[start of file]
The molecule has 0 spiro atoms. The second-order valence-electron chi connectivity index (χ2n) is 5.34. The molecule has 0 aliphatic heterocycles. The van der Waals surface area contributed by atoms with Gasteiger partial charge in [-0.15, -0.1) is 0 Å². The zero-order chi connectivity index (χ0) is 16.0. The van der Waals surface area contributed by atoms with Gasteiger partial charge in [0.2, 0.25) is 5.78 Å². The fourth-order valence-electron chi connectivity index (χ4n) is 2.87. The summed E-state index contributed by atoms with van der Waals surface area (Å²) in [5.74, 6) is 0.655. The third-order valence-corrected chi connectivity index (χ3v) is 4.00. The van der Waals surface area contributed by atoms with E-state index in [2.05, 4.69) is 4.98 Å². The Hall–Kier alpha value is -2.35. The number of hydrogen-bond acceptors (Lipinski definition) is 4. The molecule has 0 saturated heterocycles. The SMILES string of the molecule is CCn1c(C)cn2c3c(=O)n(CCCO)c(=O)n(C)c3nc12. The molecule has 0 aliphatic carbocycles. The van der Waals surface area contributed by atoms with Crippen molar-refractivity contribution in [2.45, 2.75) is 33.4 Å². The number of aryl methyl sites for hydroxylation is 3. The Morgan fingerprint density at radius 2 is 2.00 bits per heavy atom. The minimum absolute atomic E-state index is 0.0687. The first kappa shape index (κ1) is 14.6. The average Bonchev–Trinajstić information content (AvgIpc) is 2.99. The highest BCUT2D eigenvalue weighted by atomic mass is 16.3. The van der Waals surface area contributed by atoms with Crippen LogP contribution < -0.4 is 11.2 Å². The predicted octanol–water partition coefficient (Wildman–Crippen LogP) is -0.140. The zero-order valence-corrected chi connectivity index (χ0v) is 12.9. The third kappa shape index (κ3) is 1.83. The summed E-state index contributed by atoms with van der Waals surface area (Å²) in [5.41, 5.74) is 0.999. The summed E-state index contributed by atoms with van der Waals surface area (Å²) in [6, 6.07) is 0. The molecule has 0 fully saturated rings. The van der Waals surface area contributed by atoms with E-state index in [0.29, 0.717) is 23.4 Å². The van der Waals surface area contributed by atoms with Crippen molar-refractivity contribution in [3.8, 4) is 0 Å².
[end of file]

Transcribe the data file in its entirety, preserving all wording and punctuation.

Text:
The molecule has 0 spiro atoms. The second-order valence-electron chi connectivity index (χ2n) is 5.34. The molecule has 0 aliphatic heterocycles. The van der Waals surface area contributed by atoms with Gasteiger partial charge in [-0.15, -0.1) is 0 Å². The zero-order chi connectivity index (χ0) is 16.0. The van der Waals surface area contributed by atoms with Gasteiger partial charge in [0.2, 0.25) is 5.78 Å². The fourth-order valence-electron chi connectivity index (χ4n) is 2.87. The summed E-state index contributed by atoms with van der Waals surface area (Å²) in [5.74, 6) is 0.655. The third-order valence-corrected chi connectivity index (χ3v) is 4.00. The van der Waals surface area contributed by atoms with E-state index in [2.05, 4.69) is 4.98 Å². The Hall–Kier alpha value is -2.35. The number of hydrogen-bond acceptors (Lipinski definition) is 4. The molecule has 0 saturated heterocycles. The SMILES string of the molecule is CCn1c(C)cn2c3c(=O)n(CCCO)c(=O)n(C)c3nc12. The molecule has 0 aliphatic carbocycles. The van der Waals surface area contributed by atoms with Crippen molar-refractivity contribution in [2.45, 2.75) is 33.4 Å². The number of aryl methyl sites for hydroxylation is 3. The Morgan fingerprint density at radius 2 is 2.00 bits per heavy atom. The minimum absolute atomic E-state index is 0.0687. The first kappa shape index (κ1) is 14.6. The average Bonchev–Trinajstić information content (AvgIpc) is 2.99. The highest BCUT2D eigenvalue weighted by atomic mass is 16.3. The van der Waals surface area contributed by atoms with Crippen LogP contribution < -0.4 is 11.2 Å². The predicted octanol–water partition coefficient (Wildman–Crippen LogP) is -0.140. The zero-order valence-corrected chi connectivity index (χ0v) is 12.9. The third kappa shape index (κ3) is 1.83. The summed E-state index contributed by atoms with van der Waals surface area (Å²) in [5.41, 5.74) is 0.999. The summed E-state index contributed by atoms with van der Waals surface area (Å²) in [6, 6.07) is 0. The molecule has 0 fully saturated rings. The van der Waals surface area contributed by atoms with E-state index in [0.29, 0.717) is 23.4 Å². The van der Waals surface area contributed by atoms with Crippen molar-refractivity contribution in [3.8, 4) is 0 Å².